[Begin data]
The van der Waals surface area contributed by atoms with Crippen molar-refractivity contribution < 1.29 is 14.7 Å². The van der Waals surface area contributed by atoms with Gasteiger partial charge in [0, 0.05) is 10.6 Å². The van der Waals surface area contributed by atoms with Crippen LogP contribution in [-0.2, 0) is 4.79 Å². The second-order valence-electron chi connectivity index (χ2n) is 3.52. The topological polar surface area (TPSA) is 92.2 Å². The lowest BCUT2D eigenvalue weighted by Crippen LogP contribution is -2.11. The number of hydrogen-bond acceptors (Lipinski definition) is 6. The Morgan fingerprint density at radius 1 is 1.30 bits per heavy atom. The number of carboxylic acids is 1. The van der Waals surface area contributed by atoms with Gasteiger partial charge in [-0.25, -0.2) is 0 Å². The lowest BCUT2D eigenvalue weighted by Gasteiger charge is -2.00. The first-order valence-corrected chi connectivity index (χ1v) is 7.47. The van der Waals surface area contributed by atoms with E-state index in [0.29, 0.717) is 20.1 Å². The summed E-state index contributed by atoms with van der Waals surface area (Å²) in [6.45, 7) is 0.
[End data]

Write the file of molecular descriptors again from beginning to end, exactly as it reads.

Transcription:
The van der Waals surface area contributed by atoms with Crippen molar-refractivity contribution < 1.29 is 14.7 Å². The van der Waals surface area contributed by atoms with Gasteiger partial charge in [0, 0.05) is 10.6 Å². The van der Waals surface area contributed by atoms with Crippen LogP contribution in [-0.2, 0) is 4.79 Å². The second-order valence-electron chi connectivity index (χ2n) is 3.52. The topological polar surface area (TPSA) is 92.2 Å². The lowest BCUT2D eigenvalue weighted by Crippen LogP contribution is -2.11. The number of hydrogen-bond acceptors (Lipinski definition) is 6. The Morgan fingerprint density at radius 1 is 1.30 bits per heavy atom. The number of carboxylic acids is 1. The van der Waals surface area contributed by atoms with Gasteiger partial charge in [-0.25, -0.2) is 0 Å². The lowest BCUT2D eigenvalue weighted by Gasteiger charge is -2.00. The first-order valence-corrected chi connectivity index (χ1v) is 7.47. The van der Waals surface area contributed by atoms with E-state index in [0.29, 0.717) is 20.1 Å². The summed E-state index contributed by atoms with van der Waals surface area (Å²) in [6.45, 7) is 0.